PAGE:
'All Market are not the Same' for Organic
Organic Agriculture Centre of Canada
With the Canadian market for certified organic products topping $ 2 billion today and climbing, knowing what drives consumer purchases has become increasingly important.
Producers and marketers need to know what approaches are most effective in influencing different types of customers.
One way of doing this is to assess consumers’ buying preferences and then group them according to common characteristics.
That’s what researchers did in the “Purchase Drivers of Canadian Consumers of Local and Organic Produce” study, recently published in HortScience.
“The big message is that all markets are not the same,” says Benjamin Campbell, lead author of the study and research scientist at the Vineland Research and Innovation Centre of Vineland, Ontario. “You’re going to have different segments.”
Much of the research focused on how various icons promoting organic or local produce affected consumer decisions. A total of 278 Ontario consumers were surveyed.
One of the key findings was that logos could increase the likelihood of purchase even if they don’t increase the willingness to pay (WTP).
“This increase in likelihood is perhaps just as important as increasing WTP given traditionally niche markets for local produce can now expand to other consumer segments … ” states the study.
“Everything isn’t just about getting a premium,” says Campbell. “If you give someone information and they buy your product, you may be as well off as if you were paid a premium.”
After reviewing the responses, researchers identified three consumer segments: “Confident in Produce Produced in Ontario,” “In Organic We Trust,” and “Socially Responsible Locavores.”
In the study’s consumer profiles, the first group is characterized as having a lower income, higher local food knowledge, higher purchases of produce but less of organic, with a strong interest in foods but less willing to try new foods. These consumers are also more likely to shop at warehouse stores than farmers’ markets. They’re also willing to pay a small premium for “environmentally friendly” fruits and vegetables.
For this group, the “Foodland Ontario” logo was the most effective. This provincial logo, which has been used for more than 30 years, also had the largest effect within the overall sample on likelihood of purchase and increased willingness to pay.
The second group – “In Organic We Trust” – is made up of higher-income consumers, not very knowledgeable about local produce while more likely to shop at a farmers’ market. These consumers believe food purchase choices matter a lot. These consumers are willing to pay a large premium for foods with an organic logo.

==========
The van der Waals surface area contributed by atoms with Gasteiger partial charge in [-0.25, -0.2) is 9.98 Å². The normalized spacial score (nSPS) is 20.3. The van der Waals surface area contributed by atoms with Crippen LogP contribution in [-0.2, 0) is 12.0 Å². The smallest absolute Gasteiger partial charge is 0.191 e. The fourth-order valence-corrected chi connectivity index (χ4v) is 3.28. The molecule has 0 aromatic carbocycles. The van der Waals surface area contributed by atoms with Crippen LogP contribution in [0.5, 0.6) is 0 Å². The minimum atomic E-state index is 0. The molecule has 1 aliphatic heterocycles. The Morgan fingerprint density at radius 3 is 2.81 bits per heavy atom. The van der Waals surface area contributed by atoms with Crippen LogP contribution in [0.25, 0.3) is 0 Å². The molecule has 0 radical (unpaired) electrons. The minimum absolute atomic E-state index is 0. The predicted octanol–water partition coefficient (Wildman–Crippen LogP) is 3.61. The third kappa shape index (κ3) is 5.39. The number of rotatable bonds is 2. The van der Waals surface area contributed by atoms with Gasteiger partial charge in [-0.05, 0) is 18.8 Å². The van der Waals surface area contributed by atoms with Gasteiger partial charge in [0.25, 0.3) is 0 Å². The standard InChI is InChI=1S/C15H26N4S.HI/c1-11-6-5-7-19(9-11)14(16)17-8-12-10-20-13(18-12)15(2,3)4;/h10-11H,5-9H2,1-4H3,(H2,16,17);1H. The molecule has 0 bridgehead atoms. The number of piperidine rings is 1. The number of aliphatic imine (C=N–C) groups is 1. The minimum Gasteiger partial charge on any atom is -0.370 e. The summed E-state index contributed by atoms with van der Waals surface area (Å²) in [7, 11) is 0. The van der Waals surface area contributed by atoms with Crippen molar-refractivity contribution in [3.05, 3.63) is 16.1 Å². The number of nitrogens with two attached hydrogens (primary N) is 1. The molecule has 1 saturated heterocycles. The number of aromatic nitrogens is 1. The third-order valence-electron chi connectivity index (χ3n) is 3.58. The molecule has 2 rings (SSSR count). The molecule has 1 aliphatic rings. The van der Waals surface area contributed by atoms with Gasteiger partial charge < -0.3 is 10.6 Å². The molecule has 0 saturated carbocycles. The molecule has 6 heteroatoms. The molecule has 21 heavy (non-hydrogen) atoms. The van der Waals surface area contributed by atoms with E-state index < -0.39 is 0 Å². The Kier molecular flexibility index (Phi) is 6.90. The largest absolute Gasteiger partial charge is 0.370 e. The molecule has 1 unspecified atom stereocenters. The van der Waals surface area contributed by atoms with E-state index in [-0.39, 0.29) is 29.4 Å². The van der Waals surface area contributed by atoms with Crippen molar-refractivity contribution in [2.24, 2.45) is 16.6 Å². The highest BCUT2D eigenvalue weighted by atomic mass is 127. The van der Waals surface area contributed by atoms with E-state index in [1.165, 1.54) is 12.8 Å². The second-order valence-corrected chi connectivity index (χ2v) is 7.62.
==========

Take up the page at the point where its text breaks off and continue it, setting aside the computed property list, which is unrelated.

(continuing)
For this second group, the “Canada Organic” logo, which was introduced in June 2009 and guarantees that products are grown based on Canadian Organic Standards, has the greatest impact. Following closely behind for impact is the “Verified Organic” logo.
The “socially responsible locavores” group is consumers characterized as having a lower education who are organic purchasers, with differences in local buying habits. These consumers are willing to try new recipes and new foods and are more likely to shop at a mass merchandiser. This group is more likely to seek price discounts, particularly at holidays or other special occasions.
For this third group, the “Canada Organic” logo attracted a premium.
For all groups, in general, women are more likely to be affected by logos than men in their buying choices.
Campbell says the value of the research to producers and consumers is that knowing preferences and characteristics should result in better services.
“By finding out more about the consumer, we are helping the producer to better refine their needs to better service the consumer,” he says. “We’re saying when consumers go and purchase something, they make choices.”
He says certain consumers value certain logos. “If you can find out who these people are, then you can identify where these markets are,” he says.
States the report: “Through identification of market segments and the characteristics that drive segment membership, producers and policymakers now have a clearer understanding of which consumers are most likely to value a certain logo and which external factors drive purchasing of fruits and vegetables.
This article was written by Steve Harder on behalf of the OACC with funding provided by Canada’s Organic Science Cluster (a part of the Canadian Agri-Science Clusters Initiative of Agriculture and Agri-Food Canada's Growing Forward Policy Framework). The Organic Science Cluster is a collaborative effort led jointly by the OACC, the Organic Federation of Canada and industry partners. For more information: email@example.com or 902-893-7256.
Posted February 2011